The ERA has found that an employer was genuine when undertaking a redundancy process, but that the actual process followed was insufficient. 

The employer decided to reduce the number of foreman from six to four and developed a scoring matrix to assess each of its six employees before reaching conclusions as to redundancy.

The ERA found however, that although the scoring mechanism was fair, the employer failed to discuss the individual scores with the two employees selected for redundancy before it reached the decision to make them redundant.  In addition it failed to consider alternative positions within the company before making them redundant.  The employer did offer alternative positions within a related company, but this would have involved them being made redundant.  It should have considered positions within the company they were employed by rather than a related company.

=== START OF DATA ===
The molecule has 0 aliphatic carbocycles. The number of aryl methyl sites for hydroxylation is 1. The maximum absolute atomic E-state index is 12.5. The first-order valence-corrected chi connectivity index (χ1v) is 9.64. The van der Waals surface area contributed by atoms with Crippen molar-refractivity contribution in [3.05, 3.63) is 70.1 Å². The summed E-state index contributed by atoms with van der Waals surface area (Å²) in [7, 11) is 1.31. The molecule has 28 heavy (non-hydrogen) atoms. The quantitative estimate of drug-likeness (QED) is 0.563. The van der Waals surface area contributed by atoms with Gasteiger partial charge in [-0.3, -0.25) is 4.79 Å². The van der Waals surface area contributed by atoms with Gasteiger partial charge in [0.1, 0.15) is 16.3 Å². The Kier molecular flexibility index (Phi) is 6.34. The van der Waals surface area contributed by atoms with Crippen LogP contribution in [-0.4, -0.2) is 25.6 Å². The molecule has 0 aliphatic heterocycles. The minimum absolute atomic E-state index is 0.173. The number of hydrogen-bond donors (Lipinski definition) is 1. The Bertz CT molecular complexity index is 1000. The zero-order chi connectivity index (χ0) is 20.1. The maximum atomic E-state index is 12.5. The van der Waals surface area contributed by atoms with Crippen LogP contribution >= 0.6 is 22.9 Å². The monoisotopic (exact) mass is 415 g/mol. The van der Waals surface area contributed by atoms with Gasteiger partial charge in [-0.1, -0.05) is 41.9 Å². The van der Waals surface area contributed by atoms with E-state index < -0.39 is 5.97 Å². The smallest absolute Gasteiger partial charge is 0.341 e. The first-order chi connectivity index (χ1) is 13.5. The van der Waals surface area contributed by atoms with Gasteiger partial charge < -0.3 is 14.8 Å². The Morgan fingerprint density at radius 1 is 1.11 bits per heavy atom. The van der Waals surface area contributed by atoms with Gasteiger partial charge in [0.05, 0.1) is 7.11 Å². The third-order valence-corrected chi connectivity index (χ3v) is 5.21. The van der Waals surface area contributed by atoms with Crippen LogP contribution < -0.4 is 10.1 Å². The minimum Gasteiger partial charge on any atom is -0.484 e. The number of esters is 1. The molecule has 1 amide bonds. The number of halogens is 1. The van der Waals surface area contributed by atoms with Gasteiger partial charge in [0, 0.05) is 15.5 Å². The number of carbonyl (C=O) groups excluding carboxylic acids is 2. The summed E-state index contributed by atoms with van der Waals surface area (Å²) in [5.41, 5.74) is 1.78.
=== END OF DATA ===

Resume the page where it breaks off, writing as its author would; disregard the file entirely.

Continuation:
One employee was awarded $10,000 compensation for the poor consultation process and the other employee was awarded $12,000 compensation.  Neither employee was awarded any loss of wages because both employees had set up a business in competition with the employer and carried on that business after they were made redundant.  They had therefore failed to mitigate any losses from their redundancy.  The two employees were penalised $4,000 each for undertaking work in competition with their employer when they were still employed.

Alan Knowsley
Employment Lawyer